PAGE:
And the environment itself leads to many obvious areas where you will know that you will meet enemies to fight, which is for the most part a pleasant moment.
The fight in King’s Bounty II is a hexagonal affair on which it relies on the previous entries. You do not control your hero, you control armies that are represented on the grid by a handful of units. You and your opponents in turn, change position, use your capabilities and launch your units against each other.
It’s game meat. The armies have abilities, a morale and can well associate with other units while being disadvantaged by partnering with others. It’s up to you to make the most of your troops. If you use units that have a more anarchist state of mind, then pair with noble heroes will only harm your morale. When units collide, there is certainly a lack of punch or drama in animations. Sometimes it is even difficult to say when one unit dies simply because it may seem so blazed for everything else.
The fight itself starts very simply. Your hero also gets one or two capabilities to help during fighting. For most of the beginning of the game, you will have little trouble deferating your enemies. It is later that the difficulty curve of the game skyrockets and you will really need to understand all the subtleties to move forward. The land, positioning, types of enemies, spells and capabilities are all key factors in determining the flow of each battle.
I appreciate that King’s Bounty II does not hold your hand in this regard. The fight is difficult but also worth the sentence once you really start assembling the mechanisms. It’s a shame that all parts outside the fight are so boring.
Finally, the customization of the heroes is out of standards. Armor, outfits and style in Gogo are to be discovered as you go through the game. I liked to go from a peasant with the Paladin character to look like a rather hard warrior to cook further .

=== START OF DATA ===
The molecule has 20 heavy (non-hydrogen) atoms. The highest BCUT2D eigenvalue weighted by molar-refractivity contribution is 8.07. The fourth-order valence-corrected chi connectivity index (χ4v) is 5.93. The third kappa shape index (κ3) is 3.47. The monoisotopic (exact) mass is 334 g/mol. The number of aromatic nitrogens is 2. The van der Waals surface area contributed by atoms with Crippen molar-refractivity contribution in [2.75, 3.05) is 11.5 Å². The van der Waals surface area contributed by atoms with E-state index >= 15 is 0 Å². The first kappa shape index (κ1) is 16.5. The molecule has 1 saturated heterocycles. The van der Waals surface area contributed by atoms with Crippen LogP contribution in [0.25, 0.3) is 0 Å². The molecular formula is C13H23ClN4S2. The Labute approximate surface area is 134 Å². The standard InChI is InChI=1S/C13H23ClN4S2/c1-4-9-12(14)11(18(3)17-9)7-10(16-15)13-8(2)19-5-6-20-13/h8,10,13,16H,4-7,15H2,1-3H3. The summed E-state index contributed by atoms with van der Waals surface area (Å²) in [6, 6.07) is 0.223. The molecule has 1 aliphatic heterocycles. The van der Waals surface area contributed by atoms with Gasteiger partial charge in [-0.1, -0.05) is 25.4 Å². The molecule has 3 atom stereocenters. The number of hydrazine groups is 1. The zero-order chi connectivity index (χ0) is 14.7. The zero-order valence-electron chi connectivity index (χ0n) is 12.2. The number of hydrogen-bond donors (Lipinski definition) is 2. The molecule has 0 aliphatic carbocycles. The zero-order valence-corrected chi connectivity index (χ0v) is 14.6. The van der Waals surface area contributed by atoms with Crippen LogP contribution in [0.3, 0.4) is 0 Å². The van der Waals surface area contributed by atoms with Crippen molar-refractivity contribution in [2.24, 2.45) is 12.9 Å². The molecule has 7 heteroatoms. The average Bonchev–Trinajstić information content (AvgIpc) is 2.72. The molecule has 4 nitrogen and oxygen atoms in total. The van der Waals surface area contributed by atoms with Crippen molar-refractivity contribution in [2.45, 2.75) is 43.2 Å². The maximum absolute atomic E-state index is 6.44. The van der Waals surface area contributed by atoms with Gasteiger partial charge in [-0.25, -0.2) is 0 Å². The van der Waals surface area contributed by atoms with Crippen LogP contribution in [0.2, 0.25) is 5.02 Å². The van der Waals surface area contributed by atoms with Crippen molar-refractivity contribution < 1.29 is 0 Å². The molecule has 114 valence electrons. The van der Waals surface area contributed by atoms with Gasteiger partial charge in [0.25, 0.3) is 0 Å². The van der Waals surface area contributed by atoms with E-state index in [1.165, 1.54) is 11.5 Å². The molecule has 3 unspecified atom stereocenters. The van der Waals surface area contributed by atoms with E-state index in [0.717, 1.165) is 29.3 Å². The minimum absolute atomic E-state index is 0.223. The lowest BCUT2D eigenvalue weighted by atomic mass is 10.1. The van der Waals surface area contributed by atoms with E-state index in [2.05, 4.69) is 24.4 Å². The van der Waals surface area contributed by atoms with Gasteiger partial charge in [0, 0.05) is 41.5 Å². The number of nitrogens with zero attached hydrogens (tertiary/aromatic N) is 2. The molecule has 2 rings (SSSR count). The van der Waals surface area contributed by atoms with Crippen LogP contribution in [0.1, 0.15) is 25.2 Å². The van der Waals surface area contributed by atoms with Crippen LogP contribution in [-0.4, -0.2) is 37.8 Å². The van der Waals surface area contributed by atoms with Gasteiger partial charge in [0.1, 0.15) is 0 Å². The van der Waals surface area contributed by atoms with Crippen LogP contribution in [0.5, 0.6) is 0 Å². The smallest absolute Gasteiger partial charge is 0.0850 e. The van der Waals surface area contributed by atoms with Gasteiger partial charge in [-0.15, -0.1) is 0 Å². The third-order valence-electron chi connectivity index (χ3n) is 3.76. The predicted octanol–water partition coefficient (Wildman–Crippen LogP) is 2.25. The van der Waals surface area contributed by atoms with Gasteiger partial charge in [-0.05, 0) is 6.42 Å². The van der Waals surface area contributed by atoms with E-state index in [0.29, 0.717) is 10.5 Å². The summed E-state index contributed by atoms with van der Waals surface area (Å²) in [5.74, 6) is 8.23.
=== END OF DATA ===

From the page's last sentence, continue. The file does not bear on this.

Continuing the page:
When I tried King’s Bounty II for the first time, I said it was better tempering expectations. And I can see now with more time with that, it’s always the case. If you expect a high RPG but maybe a little shorter in the vein of Skyrim or the Witcher’s narrative and actor prowess … you will be very disappointed. Of course, I did not expect the same level of worldwide, but it is difficult to look beyond the very large gaps put forward by actor play, writing and animation. Even more difficult while the game is controlling an almost triple A price. There are currently much better RPG representations at cheaper prices.
I can not help but ask me what King’s Bounty II could have been isometric and relied more on written words than on spoken dialogues. Maybe he could have offered something totally unique. But it’s the choice that developers have done and for some of you, if you manage to override, you will find a rather correct tower combat game in King’s Bounty II. For those who are also trying to get lost in a deep world in addition to the fight, you will be better served elsewhere.